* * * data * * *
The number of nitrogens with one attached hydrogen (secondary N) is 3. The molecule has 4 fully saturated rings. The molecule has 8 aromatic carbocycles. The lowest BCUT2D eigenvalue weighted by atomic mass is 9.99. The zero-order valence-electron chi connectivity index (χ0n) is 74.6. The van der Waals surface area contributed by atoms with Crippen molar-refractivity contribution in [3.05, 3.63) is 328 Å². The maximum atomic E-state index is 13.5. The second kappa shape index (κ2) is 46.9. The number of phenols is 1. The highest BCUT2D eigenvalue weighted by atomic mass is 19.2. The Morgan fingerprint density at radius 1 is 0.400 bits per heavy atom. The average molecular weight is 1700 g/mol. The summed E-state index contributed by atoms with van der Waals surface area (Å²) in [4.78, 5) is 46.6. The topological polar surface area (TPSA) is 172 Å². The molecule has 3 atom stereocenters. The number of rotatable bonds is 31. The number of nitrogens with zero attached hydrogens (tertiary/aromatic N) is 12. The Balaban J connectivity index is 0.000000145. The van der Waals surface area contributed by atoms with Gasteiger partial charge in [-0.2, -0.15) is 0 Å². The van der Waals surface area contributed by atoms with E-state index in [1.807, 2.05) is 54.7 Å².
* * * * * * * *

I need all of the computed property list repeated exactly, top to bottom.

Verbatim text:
The number of nitrogens with one attached hydrogen (secondary N) is 3. The molecule has 4 fully saturated rings. The molecule has 8 aromatic carbocycles. The lowest BCUT2D eigenvalue weighted by atomic mass is 9.99. The zero-order valence-electron chi connectivity index (χ0n) is 74.6. The van der Waals surface area contributed by atoms with Crippen molar-refractivity contribution in [3.05, 3.63) is 328 Å². The maximum atomic E-state index is 13.5. The second kappa shape index (κ2) is 46.9. The number of phenols is 1. The highest BCUT2D eigenvalue weighted by atomic mass is 19.2. The Morgan fingerprint density at radius 1 is 0.400 bits per heavy atom. The average molecular weight is 1700 g/mol. The summed E-state index contributed by atoms with van der Waals surface area (Å²) in [4.78, 5) is 46.6. The topological polar surface area (TPSA) is 172 Å². The molecule has 3 atom stereocenters. The number of rotatable bonds is 31. The number of nitrogens with zero attached hydrogens (tertiary/aromatic N) is 12. The Balaban J connectivity index is 0.000000145. The van der Waals surface area contributed by atoms with Gasteiger partial charge in [-0.2, -0.15) is 0 Å². The van der Waals surface area contributed by atoms with E-state index in [1.807, 2.05) is 54.7 Å².